Digging into the numbers, it emerged that of the €345 million ($357 million) the European Commission would contribute to the package, only €220 million ($228 million) is a “new commitment,” according to a statement published on Wednesday.

The rest of the 345 million euros were already committed elsewhere in the past. And as for the 60 million euros for loss and damage, that money is included in the 220 million euros instead of being an additional sum. The EU did not give a breakdown of contributions by individual states. CNN has reached out to the blog for comment and more details on the announcement.

For the developing world, the bottom line is that the promise of funding remains unfulfilled. Under the Paris Agreement, rich countries pledged to provide $100 billion a year in climate finance to the developing world by 2020. Two years after the deadline, the target has yet to be met he has achieved.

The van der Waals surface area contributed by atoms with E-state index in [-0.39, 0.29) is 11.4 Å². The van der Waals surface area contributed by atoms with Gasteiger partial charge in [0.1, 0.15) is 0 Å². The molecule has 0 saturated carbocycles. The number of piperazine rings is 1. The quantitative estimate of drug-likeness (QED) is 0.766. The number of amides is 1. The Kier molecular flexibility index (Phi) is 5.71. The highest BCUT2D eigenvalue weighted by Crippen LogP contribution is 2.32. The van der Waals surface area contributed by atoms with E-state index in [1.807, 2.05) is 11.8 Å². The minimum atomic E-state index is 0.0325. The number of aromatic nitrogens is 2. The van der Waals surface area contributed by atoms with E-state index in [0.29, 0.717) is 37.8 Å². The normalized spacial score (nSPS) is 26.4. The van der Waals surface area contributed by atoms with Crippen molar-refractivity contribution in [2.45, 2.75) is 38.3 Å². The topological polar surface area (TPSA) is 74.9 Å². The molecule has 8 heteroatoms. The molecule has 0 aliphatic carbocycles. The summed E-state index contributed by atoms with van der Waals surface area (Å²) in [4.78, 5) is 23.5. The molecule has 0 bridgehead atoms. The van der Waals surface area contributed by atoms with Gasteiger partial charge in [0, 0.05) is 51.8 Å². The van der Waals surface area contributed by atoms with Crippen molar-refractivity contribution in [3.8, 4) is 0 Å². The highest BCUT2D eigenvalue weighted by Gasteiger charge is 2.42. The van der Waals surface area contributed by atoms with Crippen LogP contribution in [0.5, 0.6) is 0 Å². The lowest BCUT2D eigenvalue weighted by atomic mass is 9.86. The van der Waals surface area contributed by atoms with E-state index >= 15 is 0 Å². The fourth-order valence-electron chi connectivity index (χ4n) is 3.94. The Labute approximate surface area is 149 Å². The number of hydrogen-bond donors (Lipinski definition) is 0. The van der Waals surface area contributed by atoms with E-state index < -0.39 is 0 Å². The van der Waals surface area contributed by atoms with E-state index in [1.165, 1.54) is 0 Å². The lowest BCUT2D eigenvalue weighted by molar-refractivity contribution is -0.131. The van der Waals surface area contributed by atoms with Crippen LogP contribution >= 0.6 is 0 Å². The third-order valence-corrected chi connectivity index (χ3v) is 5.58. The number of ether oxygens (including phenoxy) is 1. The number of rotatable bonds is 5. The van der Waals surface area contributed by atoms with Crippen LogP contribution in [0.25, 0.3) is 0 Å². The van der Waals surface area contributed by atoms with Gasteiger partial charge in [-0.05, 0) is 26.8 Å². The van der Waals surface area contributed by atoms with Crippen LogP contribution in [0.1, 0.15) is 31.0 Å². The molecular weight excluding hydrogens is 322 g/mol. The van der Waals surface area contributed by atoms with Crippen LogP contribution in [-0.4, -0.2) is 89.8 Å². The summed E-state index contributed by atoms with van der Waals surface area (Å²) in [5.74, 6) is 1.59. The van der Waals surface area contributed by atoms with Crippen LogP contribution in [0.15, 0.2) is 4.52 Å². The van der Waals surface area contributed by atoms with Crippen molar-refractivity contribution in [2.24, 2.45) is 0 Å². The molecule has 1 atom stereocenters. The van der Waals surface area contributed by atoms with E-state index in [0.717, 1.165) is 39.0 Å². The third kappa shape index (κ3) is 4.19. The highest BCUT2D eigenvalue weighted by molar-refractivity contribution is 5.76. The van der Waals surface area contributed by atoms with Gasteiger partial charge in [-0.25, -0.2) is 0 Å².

The battle for Africa’s future energy infrastructure has emerged as one of the key issues at the summit.

About 600 million Africans lack access to electricity and nearly a billion lack clean cooking facilities, relying instead on burning solid biomass, kerosene or coal as their main cooking fuel, according to the International Energy Agency.

Experts and activists point out that many African countries are locked into investments in fossil fuels that are polluting and likely to prove uneconomical in a few years.

It is not a hypothetical question. Many of the world’s richest countries are pushing for more investment in fossil fuels in several African countries as they try to wean themselves off Russian gas because of the war in Ukraine.